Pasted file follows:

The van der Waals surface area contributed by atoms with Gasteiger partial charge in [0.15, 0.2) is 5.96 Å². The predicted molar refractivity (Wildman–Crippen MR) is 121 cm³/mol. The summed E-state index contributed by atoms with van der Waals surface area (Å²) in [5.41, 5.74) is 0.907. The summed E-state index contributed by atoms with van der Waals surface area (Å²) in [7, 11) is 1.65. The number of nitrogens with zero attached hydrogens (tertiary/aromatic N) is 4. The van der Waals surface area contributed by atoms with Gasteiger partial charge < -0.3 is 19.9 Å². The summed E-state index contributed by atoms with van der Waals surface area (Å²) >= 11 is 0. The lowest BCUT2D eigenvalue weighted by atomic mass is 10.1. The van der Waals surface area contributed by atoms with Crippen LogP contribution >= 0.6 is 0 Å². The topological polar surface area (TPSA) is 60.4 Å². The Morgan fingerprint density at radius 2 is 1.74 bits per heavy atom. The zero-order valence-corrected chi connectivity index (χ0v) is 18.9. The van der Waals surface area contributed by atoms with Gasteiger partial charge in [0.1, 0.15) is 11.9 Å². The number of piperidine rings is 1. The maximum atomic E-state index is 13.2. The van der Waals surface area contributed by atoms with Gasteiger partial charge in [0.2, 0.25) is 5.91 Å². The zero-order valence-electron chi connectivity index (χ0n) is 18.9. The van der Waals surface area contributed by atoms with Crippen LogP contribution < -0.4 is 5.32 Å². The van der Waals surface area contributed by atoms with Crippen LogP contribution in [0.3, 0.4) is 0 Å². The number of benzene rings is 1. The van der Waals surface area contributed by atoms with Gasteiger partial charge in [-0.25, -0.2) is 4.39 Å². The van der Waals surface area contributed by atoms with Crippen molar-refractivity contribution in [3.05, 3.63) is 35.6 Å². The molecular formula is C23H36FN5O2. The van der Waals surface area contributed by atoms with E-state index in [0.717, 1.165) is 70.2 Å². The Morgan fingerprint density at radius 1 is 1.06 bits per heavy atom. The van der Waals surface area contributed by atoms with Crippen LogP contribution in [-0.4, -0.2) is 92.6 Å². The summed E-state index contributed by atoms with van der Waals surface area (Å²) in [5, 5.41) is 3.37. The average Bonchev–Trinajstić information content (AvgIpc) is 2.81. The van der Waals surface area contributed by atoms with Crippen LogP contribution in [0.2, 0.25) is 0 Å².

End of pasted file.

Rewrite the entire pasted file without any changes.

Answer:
The van der Waals surface area contributed by atoms with Gasteiger partial charge in [0.15, 0.2) is 5.96 Å². The predicted molar refractivity (Wildman–Crippen MR) is 121 cm³/mol. The summed E-state index contributed by atoms with van der Waals surface area (Å²) in [5.41, 5.74) is 0.907. The summed E-state index contributed by atoms with van der Waals surface area (Å²) in [7, 11) is 1.65. The number of nitrogens with zero attached hydrogens (tertiary/aromatic N) is 4. The van der Waals surface area contributed by atoms with Gasteiger partial charge < -0.3 is 19.9 Å². The summed E-state index contributed by atoms with van der Waals surface area (Å²) >= 11 is 0. The lowest BCUT2D eigenvalue weighted by atomic mass is 10.1. The van der Waals surface area contributed by atoms with Crippen LogP contribution >= 0.6 is 0 Å². The topological polar surface area (TPSA) is 60.4 Å². The Morgan fingerprint density at radius 2 is 1.74 bits per heavy atom. The zero-order valence-corrected chi connectivity index (χ0v) is 18.9. The van der Waals surface area contributed by atoms with Gasteiger partial charge in [0.1, 0.15) is 11.9 Å². The number of piperidine rings is 1. The maximum atomic E-state index is 13.2. The van der Waals surface area contributed by atoms with Gasteiger partial charge in [0.2, 0.25) is 5.91 Å². The zero-order valence-electron chi connectivity index (χ0n) is 18.9. The van der Waals surface area contributed by atoms with Crippen LogP contribution < -0.4 is 5.32 Å². The van der Waals surface area contributed by atoms with Crippen LogP contribution in [0.3, 0.4) is 0 Å². The number of benzene rings is 1. The van der Waals surface area contributed by atoms with Gasteiger partial charge in [-0.25, -0.2) is 4.39 Å². The van der Waals surface area contributed by atoms with Crippen molar-refractivity contribution in [3.05, 3.63) is 35.6 Å². The molecular formula is C23H36FN5O2. The van der Waals surface area contributed by atoms with E-state index in [0.717, 1.165) is 70.2 Å². The Morgan fingerprint density at radius 1 is 1.06 bits per heavy atom. The van der Waals surface area contributed by atoms with Crippen LogP contribution in [-0.4, -0.2) is 92.6 Å². The summed E-state index contributed by atoms with van der Waals surface area (Å²) in [5, 5.41) is 3.37. The average Bonchev–Trinajstić information content (AvgIpc) is 2.81. The van der Waals surface area contributed by atoms with Crippen LogP contribution in [0.2, 0.25) is 0 Å².